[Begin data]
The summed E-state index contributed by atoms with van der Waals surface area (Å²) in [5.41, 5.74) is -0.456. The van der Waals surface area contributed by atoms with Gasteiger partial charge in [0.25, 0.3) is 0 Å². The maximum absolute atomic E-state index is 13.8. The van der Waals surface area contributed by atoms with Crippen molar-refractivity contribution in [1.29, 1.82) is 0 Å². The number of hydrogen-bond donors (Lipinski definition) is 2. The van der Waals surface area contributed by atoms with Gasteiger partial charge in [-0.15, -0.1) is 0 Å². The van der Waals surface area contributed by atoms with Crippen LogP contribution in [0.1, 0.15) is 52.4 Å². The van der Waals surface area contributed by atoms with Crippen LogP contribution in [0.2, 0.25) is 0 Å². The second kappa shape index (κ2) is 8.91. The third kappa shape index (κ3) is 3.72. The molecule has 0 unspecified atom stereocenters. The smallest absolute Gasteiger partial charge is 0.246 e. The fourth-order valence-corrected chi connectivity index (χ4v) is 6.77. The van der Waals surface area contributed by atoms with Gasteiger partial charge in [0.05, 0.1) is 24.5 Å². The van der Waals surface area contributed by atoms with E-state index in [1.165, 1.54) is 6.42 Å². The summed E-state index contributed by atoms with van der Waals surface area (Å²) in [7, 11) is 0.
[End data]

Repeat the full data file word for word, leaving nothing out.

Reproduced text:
The summed E-state index contributed by atoms with van der Waals surface area (Å²) in [5.41, 5.74) is -0.456. The van der Waals surface area contributed by atoms with Gasteiger partial charge in [0.25, 0.3) is 0 Å². The maximum absolute atomic E-state index is 13.8. The van der Waals surface area contributed by atoms with Crippen molar-refractivity contribution in [1.29, 1.82) is 0 Å². The number of hydrogen-bond donors (Lipinski definition) is 2. The van der Waals surface area contributed by atoms with Gasteiger partial charge in [-0.15, -0.1) is 0 Å². The van der Waals surface area contributed by atoms with Crippen LogP contribution in [0.1, 0.15) is 52.4 Å². The van der Waals surface area contributed by atoms with Crippen LogP contribution in [0.2, 0.25) is 0 Å². The second kappa shape index (κ2) is 8.91. The third kappa shape index (κ3) is 3.72. The molecule has 0 unspecified atom stereocenters. The smallest absolute Gasteiger partial charge is 0.246 e. The fourth-order valence-corrected chi connectivity index (χ4v) is 6.77. The van der Waals surface area contributed by atoms with Gasteiger partial charge in [0.05, 0.1) is 24.5 Å². The van der Waals surface area contributed by atoms with E-state index in [1.165, 1.54) is 6.42 Å². The summed E-state index contributed by atoms with van der Waals surface area (Å²) in [7, 11) is 0.